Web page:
Friday, April 20, 2007

t-30: The hidden gene for humor

Once I heard a comedian talking about senses of humor. He said that almost everyone claims to have one, but very few people actually do. He said, it wasn't enough to be able to identify funny, to laugh at a joke - but one had to have a sense of what made other people laugh - one had to be able craft funny. This made a lot of sense to me. I think I have a sense of humor - not as strong as some, but better than most. I think I understand funny. Like I understand color. I have a sense of color - I can remember color shades and usually pick out exact matches without bringing a sample. I know what goes and what doesn't - beyond simple coordination. I have a sense of color. Other people can say -"that's blue" or "that goes", but I know what pops or soothes or sizzles. Still others are so devoid of the sense of color that they are color blind. It's a recognised trait. It's heritable. And humor. Is that heritable? I worry that it is.

The Vol-in-Law makes me laugh. He's kinda funny. Funny as in ha-ha. I don't like to go on about it too much, because it will give him a swelled head. He specialises in the dry quip. That's his schtick. Sometimes he makes me laugh out loud. He also has a sideline in "humorous" cat songs - songs he sings to cats, about cats - the lyrics altered from popular tunes. He thinks this is quite funny, but it's not quite as funny as he thinks it is. The cats don't mind, though. I suspect our future child will find it hee-larious. For a while. Then it will be deeply embarassing, but that's years off.

In his family of origin, they didn't think he was so funny. His mom and his sister often just didn't get it. The dry quips passed them by. His dad didn't laugh out of some misplaced notion of parental solidarity when his mom took his words seriously. I'm straining to find an example here - but I've got one of my own.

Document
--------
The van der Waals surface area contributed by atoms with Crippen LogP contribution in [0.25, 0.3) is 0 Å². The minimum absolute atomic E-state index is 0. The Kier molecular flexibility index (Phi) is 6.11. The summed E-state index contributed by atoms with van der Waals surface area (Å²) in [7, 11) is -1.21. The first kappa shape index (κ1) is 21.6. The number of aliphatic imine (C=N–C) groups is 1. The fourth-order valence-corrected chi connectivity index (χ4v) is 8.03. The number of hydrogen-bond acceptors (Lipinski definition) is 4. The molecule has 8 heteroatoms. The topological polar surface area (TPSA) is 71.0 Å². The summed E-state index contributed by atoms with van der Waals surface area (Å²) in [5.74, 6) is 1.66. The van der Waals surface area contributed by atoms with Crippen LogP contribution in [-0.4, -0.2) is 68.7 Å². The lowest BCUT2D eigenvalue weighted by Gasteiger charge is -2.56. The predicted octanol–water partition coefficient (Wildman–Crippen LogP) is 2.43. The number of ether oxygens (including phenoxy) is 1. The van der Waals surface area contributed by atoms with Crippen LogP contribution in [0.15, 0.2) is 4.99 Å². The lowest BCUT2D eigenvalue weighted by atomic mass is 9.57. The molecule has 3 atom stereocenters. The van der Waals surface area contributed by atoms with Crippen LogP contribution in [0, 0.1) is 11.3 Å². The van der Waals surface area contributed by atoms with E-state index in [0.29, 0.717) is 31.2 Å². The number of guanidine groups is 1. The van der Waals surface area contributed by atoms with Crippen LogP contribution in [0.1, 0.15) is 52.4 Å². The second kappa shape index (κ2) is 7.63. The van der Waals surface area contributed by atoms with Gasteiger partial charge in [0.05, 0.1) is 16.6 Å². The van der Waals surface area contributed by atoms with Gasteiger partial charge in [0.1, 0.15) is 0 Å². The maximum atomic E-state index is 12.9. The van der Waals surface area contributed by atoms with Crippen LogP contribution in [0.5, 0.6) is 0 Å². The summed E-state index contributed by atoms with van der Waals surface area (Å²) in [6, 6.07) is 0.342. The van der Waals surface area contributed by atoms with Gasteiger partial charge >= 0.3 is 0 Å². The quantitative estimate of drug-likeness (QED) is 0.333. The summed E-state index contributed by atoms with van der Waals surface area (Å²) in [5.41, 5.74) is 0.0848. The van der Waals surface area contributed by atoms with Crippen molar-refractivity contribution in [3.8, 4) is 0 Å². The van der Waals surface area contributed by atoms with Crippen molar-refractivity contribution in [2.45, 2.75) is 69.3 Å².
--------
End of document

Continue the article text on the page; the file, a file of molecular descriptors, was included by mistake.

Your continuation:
Shortly after I met his mother for the first time, I met some of her friends - Irish women. I presume Protestant women from Northern Ireland, women not much given to compliments. She told me that they were really impressed with me.

Me (trying in my lame way to be humble): No surprise there, everyone loves Americans...
Her: No. They don't. (earnestly and informatively)

At any rate. I think his mom and his sister are humor blind. Oh, they can laugh like sociopaths - when they see that other people are laughing, they can laugh, too. And they can laugh at the really base stuff (which I find ironic, since they like aspire to effete intellectualism), but they don't like the dry, the clever, the sarcastic or the ironic.

I know some moms-to-be obsess about having a red-headed child or cleft-palate or with a sub standard number of toes. But I'm worried that our child will have a heritable humor deficiency. The Vol-in-Law believes that even if this were the case that this no-humor gene is likely to be recessive - and so we'll be ok.

But what if we're both carriers, I say to him. I mean look at your mom, she passed this no-humor thing on to your sister. It could be quite likely you're carrying this hidden gene for no-humor.

Yes, the Vol-in-Law, says drily. I see what you mean. With this hanging over us, I'm not sure why you married me.

30 days til baby Cletus - much longer before we find out if baby carries this shocking disability

3 comments:

St. Caffeine said...

Knowing you as I do -- and the little I know of the ViL -- you've got NOTHING to worry about on the sense of humor front. True, other kids may not "get" Cletus, but he will be funny!

Amy said...

Don't worry. I believe there must be some genetic component to humor, but it's also likely to be largely an environmental thing. Baby Cletus will have to develop some sort of sense of humor, at least as a coping mechanism while dad sings at him, right?

For my part, I've got a list of hopes for baby Camino: Rex's musical talent, my hairline, and both of our tendencies toward mellowness. I'm worried about having a hyperactive kid. We wouldn't know what to do about that.

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